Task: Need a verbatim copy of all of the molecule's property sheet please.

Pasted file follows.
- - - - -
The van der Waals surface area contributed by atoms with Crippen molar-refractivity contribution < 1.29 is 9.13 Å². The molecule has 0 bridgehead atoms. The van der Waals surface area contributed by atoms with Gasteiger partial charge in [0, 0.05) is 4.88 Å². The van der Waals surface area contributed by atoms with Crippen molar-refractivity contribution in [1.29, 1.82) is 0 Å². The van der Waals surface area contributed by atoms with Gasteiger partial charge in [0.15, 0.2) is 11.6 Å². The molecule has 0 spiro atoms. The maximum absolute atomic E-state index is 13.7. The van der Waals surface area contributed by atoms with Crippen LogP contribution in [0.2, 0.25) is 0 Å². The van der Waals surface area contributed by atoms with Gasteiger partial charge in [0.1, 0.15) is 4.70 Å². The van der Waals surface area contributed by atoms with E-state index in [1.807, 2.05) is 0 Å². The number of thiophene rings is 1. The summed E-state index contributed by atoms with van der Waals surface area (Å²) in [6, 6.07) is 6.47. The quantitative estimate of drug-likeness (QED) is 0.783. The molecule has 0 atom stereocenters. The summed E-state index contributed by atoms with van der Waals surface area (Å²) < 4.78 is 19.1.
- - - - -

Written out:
The van der Waals surface area contributed by atoms with Crippen molar-refractivity contribution < 1.29 is 9.13 Å². The molecule has 0 bridgehead atoms. The van der Waals surface area contributed by atoms with Gasteiger partial charge in [0, 0.05) is 4.88 Å². The van der Waals surface area contributed by atoms with Crippen molar-refractivity contribution in [1.29, 1.82) is 0 Å². The van der Waals surface area contributed by atoms with Gasteiger partial charge in [0.15, 0.2) is 11.6 Å². The molecule has 0 spiro atoms. The maximum absolute atomic E-state index is 13.7. The van der Waals surface area contributed by atoms with Crippen LogP contribution in [0.2, 0.25) is 0 Å². The van der Waals surface area contributed by atoms with Gasteiger partial charge in [0.1, 0.15) is 4.70 Å². The van der Waals surface area contributed by atoms with E-state index in [1.807, 2.05) is 0 Å². The number of thiophene rings is 1. The summed E-state index contributed by atoms with van der Waals surface area (Å²) in [6, 6.07) is 6.47. The quantitative estimate of drug-likeness (QED) is 0.783. The molecule has 0 atom stereocenters. The summed E-state index contributed by atoms with van der Waals surface area (Å²) < 4.78 is 19.1.